That held especially true in the primaries and was a key factor in how he differentiated himself from his republican opponents.

Like I said, not a platform, PART of the appeal.
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Old 09-26-2017, 04:43 AM
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Originally Posted by Myers View Post
I'll repeat what I said:

"I called out Trump based on his rhetoric during the campaign that absolutely appealed to racists -- or at the very least to people who have an irrational fear of Mexicans and Muslims. It's pretty much that simple."

That held especially true in the primaries and was a key factor in how he differentiated himself from his republican opponents.

Like I said, not a platform, PART of the appeal.
Does the fact that it appeals to some racists make it racist? That's the question. And if not, what if it's not racist, and if it's not racist, then it doesn't matter if it happens to appeal to racists, and we also couldn't say one way or another why it appeals to people, could be prejudice, could be rational deduction.

You see what I struggle with is thinking OK well look I could be Black, I could be Muslim, I could be Mexican, and I could vote for Trump for legitimate reasons... and yet someone would just assume I must be akin to a 'self hating Jew' because his rhetoric appealed to racists...

And this is borne out, plenty of members of each group will have voted for Trump... admitting they did is like painting a bullseye on their forehead.
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  #53  
Old 09-26-2017, 05:20 AM
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Originally Posted by JohnConstantine View Post
Does the fact that it appeals to some racists make it racist?
Not always easy to make the distinction. There's also a difference between actual or proposed policy and rhetoric used to appeal to a certain segment.

Using racist for lack of a better term -- is proposing a total Muslim ban racist? On Trump's part, it's hard to say, because we can't read his mind.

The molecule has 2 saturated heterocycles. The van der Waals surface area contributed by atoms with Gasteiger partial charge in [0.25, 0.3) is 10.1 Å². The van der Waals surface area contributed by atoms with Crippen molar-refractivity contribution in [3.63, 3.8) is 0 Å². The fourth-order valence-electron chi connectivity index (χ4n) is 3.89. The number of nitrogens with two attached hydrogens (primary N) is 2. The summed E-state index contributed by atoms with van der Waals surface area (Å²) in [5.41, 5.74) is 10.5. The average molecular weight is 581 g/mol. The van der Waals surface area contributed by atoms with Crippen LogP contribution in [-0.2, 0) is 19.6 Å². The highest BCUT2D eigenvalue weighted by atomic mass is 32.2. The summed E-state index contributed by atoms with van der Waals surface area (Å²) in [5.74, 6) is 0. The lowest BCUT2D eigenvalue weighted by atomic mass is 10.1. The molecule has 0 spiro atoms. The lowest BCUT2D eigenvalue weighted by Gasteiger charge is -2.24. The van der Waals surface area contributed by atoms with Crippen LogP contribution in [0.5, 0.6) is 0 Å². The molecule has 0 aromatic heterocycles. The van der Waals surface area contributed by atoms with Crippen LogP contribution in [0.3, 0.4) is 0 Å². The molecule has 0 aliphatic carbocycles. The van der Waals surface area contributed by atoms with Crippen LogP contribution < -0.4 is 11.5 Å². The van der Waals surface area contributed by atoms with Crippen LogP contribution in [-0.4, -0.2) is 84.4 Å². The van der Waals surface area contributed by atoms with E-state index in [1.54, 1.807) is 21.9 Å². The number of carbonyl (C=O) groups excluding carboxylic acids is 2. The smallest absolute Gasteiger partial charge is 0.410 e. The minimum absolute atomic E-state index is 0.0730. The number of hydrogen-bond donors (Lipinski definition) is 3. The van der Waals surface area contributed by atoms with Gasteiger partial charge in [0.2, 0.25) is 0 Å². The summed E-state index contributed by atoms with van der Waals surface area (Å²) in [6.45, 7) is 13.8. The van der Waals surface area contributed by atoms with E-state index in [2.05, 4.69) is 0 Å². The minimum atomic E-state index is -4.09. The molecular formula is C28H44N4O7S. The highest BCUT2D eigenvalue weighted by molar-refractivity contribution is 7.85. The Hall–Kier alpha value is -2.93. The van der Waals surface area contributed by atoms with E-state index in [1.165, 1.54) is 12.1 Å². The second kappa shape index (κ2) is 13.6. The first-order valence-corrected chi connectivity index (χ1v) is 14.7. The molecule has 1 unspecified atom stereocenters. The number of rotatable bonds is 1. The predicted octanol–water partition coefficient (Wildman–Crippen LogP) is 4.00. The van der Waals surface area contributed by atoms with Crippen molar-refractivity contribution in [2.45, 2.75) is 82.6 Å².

Given the impracticability of a total ban -- you have to wonder why he would even say it. My guess is, the intention was specifically to appeal to people who have an irrational fear of Muslims. Is that "racist?" You tell me.

Is it always necessary to make the distinction? To me, if some part of your path to the White House includes pumped up rhetoric that appeals to people's worst instincts -- that isn't even based on viable policy -- that's a problem.

Just look at what you get. That's why this idea referred to elsewhere in the thread that "some segment of every candidate's supporters are racist" (and I am paraphrasing) doesn't really wash with me.

Last edited by Myers; 09-26-2017 at 05:41 AM..
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Old 09-26-2017, 06:23 AM
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Originally Posted by Myers View Post
Is it always necessary to make the distinction? To me, if some part of your path to the White House includes pumped up rhetoric that appeals to people's worst instincts -- that isn't even based on viable policy -- that's a problem.
Awww man that's surely all there is anyway. Politics is mostly a nonsense. Imagine if it was based on truth, I can't imagine the establishment would last very long. They have to use propaganda to keep the whole farce going, and propaganda almost by definition is appealing to people's base instincts, fears and prejudices.

And yes the reasons it's very important to make the distinction is that without it any supporter of a policy or candidate can be labelled a racist. And in turn it means you can't talk about it, 'racism' as a label just shuts down all rational debate before it has even started.